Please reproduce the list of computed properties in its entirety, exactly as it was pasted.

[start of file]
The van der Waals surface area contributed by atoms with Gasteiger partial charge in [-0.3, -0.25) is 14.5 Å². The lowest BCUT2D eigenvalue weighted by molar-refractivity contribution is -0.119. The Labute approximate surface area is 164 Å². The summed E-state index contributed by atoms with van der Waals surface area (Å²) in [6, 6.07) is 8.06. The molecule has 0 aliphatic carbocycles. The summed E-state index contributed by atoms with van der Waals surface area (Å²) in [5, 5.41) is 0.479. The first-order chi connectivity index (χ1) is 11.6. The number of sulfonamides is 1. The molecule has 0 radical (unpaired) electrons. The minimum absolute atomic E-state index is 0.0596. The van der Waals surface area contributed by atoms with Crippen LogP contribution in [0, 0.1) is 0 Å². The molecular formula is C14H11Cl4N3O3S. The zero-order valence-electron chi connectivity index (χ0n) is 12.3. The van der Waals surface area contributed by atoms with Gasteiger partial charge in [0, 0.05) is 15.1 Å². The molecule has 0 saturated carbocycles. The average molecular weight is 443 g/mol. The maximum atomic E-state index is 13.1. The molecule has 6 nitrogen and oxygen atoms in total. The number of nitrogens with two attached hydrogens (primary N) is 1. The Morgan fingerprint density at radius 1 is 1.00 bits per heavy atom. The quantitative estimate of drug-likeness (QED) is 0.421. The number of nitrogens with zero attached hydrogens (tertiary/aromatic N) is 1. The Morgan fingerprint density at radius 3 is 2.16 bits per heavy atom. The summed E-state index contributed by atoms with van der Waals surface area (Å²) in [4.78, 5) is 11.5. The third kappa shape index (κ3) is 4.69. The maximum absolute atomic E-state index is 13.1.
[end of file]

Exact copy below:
The van der Waals surface area contributed by atoms with Gasteiger partial charge in [-0.3, -0.25) is 14.5 Å². The lowest BCUT2D eigenvalue weighted by molar-refractivity contribution is -0.119. The Labute approximate surface area is 164 Å². The summed E-state index contributed by atoms with van der Waals surface area (Å²) in [6, 6.07) is 8.06. The molecule has 0 aliphatic carbocycles. The summed E-state index contributed by atoms with van der Waals surface area (Å²) in [5, 5.41) is 0.479. The first-order chi connectivity index (χ1) is 11.6. The number of sulfonamides is 1. The molecule has 0 radical (unpaired) electrons. The minimum absolute atomic E-state index is 0.0596. The van der Waals surface area contributed by atoms with Crippen LogP contribution in [0, 0.1) is 0 Å². The molecular formula is C14H11Cl4N3O3S. The zero-order valence-electron chi connectivity index (χ0n) is 12.3. The van der Waals surface area contributed by atoms with Gasteiger partial charge in [0, 0.05) is 15.1 Å². The molecule has 0 saturated carbocycles. The average molecular weight is 443 g/mol. The maximum atomic E-state index is 13.1. The molecule has 6 nitrogen and oxygen atoms in total. The number of nitrogens with two attached hydrogens (primary N) is 1. The Morgan fingerprint density at radius 1 is 1.00 bits per heavy atom. The quantitative estimate of drug-likeness (QED) is 0.421. The number of nitrogens with zero attached hydrogens (tertiary/aromatic N) is 1. The Morgan fingerprint density at radius 3 is 2.16 bits per heavy atom. The summed E-state index contributed by atoms with van der Waals surface area (Å²) in [4.78, 5) is 11.5. The third kappa shape index (κ3) is 4.69. The maximum absolute atomic E-state index is 13.1.